Brendon discovers a bit of luxury in the Northern Territory's lush wilderness.
Arnhem Land occupies 94,000 square kilometres of the Northern Territory. It stretches from Kakadu National Park to the Arafura Sea in the north and the Gulf of Carpentaria in the east. It is Aboriginal territory and only two areas are accessible to visitors the Cobourg Peninsula on the western edge and the Gove Peninsula, a major bauxite mining area on the eastern tip.
It has been occupied by Aboriginal people for around 40,000 years and Makassan sailors from the Celebes Islands visited for hundreds of years looking for beche de mer, a sea slug considered a delicacy in Indonesia.
Attempts in the late 1800s by European Australians to colonise the peninsula and establish trade with Asia were futile. The ruins of Victoria settlement, deserted 150 years ago, and Fort Welling, are all that remain. Cape Don Lighthouse, built in 1916, is still operating and is the area's focal point.
You can enjoy one of the world's most magnificent and untouched tropical areas from one of the world's most outstanding lodges Seven Spirit Bay Wilderness Lodge.
Remote in the true sense of the word, the lodge has plenty of creature comforts to add to the excitement provided by nature. The only way in to this excellent fishing spot is by charter flight or boat. There are 250 recorded species of fish, including the famous barramundi, barracuda, mackerel, trevally and queen fish. Fishing can be done in a variety of environments creek, open water, reef, gutter and flats.
The waters are also home to protected marine creatures such as manta rays, dolphins, dugongs, turtles and crocodiles. There are indigenous wallabies, wedge-tailed eagles and introduced Bali cattle, buffalo and samba deer. As well as wildlife, you will see some excellent examples of Aboriginal rock art and a number of sacred sites. Mt Borradaile and Umorrduk one-day safaris have art 50,000 years old and Max Davidson, a most experienced guide, conducts tours.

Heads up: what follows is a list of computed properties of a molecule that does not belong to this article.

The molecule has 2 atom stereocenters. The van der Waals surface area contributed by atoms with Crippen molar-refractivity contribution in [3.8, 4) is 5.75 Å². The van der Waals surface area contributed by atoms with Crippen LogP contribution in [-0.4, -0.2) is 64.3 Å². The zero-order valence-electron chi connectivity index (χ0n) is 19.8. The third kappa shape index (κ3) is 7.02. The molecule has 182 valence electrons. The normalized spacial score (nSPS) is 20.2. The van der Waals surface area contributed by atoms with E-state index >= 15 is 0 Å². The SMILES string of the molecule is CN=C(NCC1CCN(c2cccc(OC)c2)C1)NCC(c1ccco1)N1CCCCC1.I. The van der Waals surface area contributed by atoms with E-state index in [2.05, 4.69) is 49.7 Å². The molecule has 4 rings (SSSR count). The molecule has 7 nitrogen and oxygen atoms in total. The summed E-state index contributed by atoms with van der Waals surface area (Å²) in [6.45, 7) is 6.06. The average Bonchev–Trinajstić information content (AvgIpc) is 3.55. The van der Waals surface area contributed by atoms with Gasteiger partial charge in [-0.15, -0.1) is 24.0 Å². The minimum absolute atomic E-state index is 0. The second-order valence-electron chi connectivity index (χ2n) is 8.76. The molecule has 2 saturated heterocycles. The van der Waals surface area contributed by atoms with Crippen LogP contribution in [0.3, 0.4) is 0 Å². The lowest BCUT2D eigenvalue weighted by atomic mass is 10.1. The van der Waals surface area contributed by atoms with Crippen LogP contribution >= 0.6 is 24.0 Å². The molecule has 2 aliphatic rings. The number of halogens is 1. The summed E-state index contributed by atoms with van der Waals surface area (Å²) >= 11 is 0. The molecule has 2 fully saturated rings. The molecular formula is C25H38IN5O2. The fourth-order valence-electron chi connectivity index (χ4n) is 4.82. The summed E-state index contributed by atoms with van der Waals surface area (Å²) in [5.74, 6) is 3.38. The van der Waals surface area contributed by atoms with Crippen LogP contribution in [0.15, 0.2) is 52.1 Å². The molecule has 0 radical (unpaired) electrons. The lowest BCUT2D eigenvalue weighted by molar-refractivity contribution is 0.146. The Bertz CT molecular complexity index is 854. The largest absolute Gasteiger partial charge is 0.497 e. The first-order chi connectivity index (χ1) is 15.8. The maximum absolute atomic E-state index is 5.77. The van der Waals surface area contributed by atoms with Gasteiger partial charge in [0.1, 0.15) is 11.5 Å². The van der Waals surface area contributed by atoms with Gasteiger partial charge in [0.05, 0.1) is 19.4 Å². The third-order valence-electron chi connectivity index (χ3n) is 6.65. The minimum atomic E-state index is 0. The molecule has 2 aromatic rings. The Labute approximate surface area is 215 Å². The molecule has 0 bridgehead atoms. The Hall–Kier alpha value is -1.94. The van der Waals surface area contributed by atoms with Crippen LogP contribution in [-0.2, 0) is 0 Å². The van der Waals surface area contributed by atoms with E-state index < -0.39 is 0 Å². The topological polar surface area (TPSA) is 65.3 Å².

Day and night walks are available with staff doubling as tour guides. You might go along the shoreline, into paperbark swamps, eucalypt forests, grasslands or historic settlements.
The lodge is made up of 24 individual hexagonal habitats in forest surrounds. Each has two queen-sized beds, mini bar, telephone, screen louvred walls and a semi-alfresco bathroom adds to the feeling that you're camping out, though there is a discrete wooden fence for modesty.
The central complex has a reception area, restaurant and bar, cocktail lounge, corporate centre, pool and landscaped gardens. Dingoes, wallabies and buffaloes drop by now and again.
Dining is an experience there is a combination of Aboriginal bush foods, Malaysian, Indonesian and Thai food. Barramundi is always on the menu, and the chef will prepare your own catches if you wish. The restaurant overlooks the pool, and there are barbecue facilities as well. Sunset dinners on Gilligan's Island are available.
The National Park offers nature and culture, ecosystems, sandy beaches, dunes, coastal grasslands, mangroves, rainforest, swamps, lagoons, coral reefs and meadows of sea grass.
Guests choose to do as much or as little as they wish, but with the options offered, it would be hard to stay by the pool with a book no matter how good a read it is.
The Cobourg Peninsula in the Northern Territory
Seven Spirit Bay Wilderness Lodge on Cobourg Peninsula is a 45 minute flight from Darwin. The best time to visit is during the dry season, from mid-March to mid-December.
Please note prices are valid at time of transmission and to the best of our knowledge are inclusive of GST.
Seven Spirit Bay Wilderness Lodge
Cobourg Peninsula Wildlife Sanctuary
Gurig, Gunak Barlu National Park
Arnhem Land, Northern Territory
Ph: (03) 9826 2471 (Melbourne)
Fax: (03) 9824 1113 (Melbourne)firstname.lastname@example.org